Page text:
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British Journal of Developmental Psychology

Jeanne L Shinskey
Before 9 months, infants use sound to retrieve a stationary object hidden by darkness but not one hidden by occlusion, suggesting auditory input is more salient in the absence of visual input. This article addresses how audiovisual input affects 10-month-olds' search for displaced objects. In AB tasks, infants who previously retrieved an object at A subsequently fail to find it after it is displaced to B, especially following a delay between hiding and retrieval. Experiment 1 manipulated auditory input by keeping the hidden object audible versus silent, and visual input by presenting the delay in the light versus dark...
November 21, 2016: British Journal of Developmental Psychology
Justin T A Busch, Rachel E Watson-Jones, Cristine H Legare
People across highly diverse cultural contexts use both natural and supernatural explanations to explain questions of fundamental concern such as death, illness, and human origins. The present study examines the development of explanatory coexistence within and across domains of existential concern in individuals in Tanna, Vanuatu. We examined three age groups: 7- to 12-year-old children, 13- to 18-year-old adolescents, and 19- to 70-year-old adults (N = 72). Within the domain of death, biological and spontaneous explanations were most common across all ages...
October 27, 2016: British Journal of Developmental Psychology
Rebekah A Richert, Anondah R Saide, Kirsten A Lesage, Nicholas J Shaman
The current study examined the cultural factors (i.e., religious background, religious participation, parents' views of prayer, and parents' concepts of God) that contribute to children's differentiation between the capabilities of human minds and God's mind. Protestant Christian, Roman Catholic, Muslim, and Religiously Non-Affiliated parents and their preschool-aged children were interviewed (N = 272). Children of Muslim parents differentiated the most between God's mind and human minds (i.e., human minds are fallible but God's is not), and children who had greater differentiation between God's and humans' minds had parents who had the least anthropomorphic conceptions of God...
October 26, 2016: British Journal of Developmental Psychology
Tamara Thomsen, Cathleen Kappes, Laura Schwerdt, Johanna Sander, Charlotte Poller
In two experiments, we investigated observational learning in social relationships as one possible pathway to the development of goal adjustment processes. In the first experiment, 56 children (M = 9.29 years) observed their parent as a model; in the second, 50 adults (M = 32.27 years) observed their romantic partner. Subjects were randomly assigned to three groups: goal engagement (GE), goal disengagement (GD), or control group (CO) and were asked to solve (unsolvable) puzzles. Before trying to solve the puzzles by themselves, subjects observed the instructed model, who was told to continue with the same puzzle (GE) or to switch to the next puzzle (GD)...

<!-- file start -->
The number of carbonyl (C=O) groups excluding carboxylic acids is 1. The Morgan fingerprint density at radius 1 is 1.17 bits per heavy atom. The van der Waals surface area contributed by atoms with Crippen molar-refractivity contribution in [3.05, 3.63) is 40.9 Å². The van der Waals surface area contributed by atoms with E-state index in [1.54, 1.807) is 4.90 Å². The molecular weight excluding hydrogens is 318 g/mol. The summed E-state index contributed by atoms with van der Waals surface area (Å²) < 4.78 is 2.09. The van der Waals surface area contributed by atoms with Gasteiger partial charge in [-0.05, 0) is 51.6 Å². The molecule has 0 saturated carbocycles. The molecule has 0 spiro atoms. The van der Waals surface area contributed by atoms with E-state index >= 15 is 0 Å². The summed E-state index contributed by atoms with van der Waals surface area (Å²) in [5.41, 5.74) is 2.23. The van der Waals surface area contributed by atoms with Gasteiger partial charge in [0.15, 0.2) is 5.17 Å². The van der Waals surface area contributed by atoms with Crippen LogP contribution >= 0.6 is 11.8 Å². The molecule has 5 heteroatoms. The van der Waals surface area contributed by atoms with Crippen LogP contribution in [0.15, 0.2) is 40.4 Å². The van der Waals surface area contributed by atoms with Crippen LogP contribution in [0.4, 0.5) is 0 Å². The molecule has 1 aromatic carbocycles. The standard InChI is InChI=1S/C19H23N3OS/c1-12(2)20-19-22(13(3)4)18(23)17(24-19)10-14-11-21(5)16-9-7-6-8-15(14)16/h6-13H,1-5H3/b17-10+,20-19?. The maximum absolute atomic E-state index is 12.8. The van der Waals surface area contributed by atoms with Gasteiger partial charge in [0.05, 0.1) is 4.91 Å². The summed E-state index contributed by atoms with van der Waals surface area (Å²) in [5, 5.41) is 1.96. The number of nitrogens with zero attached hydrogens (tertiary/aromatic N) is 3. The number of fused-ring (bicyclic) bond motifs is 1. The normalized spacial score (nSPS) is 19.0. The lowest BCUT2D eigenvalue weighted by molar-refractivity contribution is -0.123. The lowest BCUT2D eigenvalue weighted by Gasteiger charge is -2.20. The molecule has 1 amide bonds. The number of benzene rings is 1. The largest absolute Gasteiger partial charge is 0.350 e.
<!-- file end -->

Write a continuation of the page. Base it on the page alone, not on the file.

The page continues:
October 23, 2016: British Journal of Developmental Psychology
Karissa Leduc, Shanna Williams, Carlos Gomez-Garibello, Victoria Talwar
In this study, preschool-aged children's lie-telling behaviour was examined in relation to mental state understanding and executive functioning. Sixty-seven children aged between 25 and 43 months (Mage in months  = 34.80, SD = 4.39) participated in a temptation resistance paradigm (TRP). Children completed emerging ToM tasks measuring the following mental states: (1) diverse beliefs, (2) diverse desires, and (3) knowledge access. Children also completed measures of inhibitory control and working memory...
October 23, 2016: British Journal of Developmental Psychology
Wang I Wong
Spatial abilities are pertinent to mathematical competence, but evidence of the space-math link has largely been confined to older samples and intrinsic spatial abilities (e.g., mental transformation). The roles of gender and affective factors are also unclear. This study examined the correlations between counting ability, mental transformation, and targeting accuracy in 182 Hong Kong preschoolers, and whether these relationships were weaker at higher spatial anxiety levels. Both spatial abilities related with counting similarly for boys and girls...
October 20, 2016: British Journal of Developmental Psychology
Susanne Hardecker, Michael Tomasello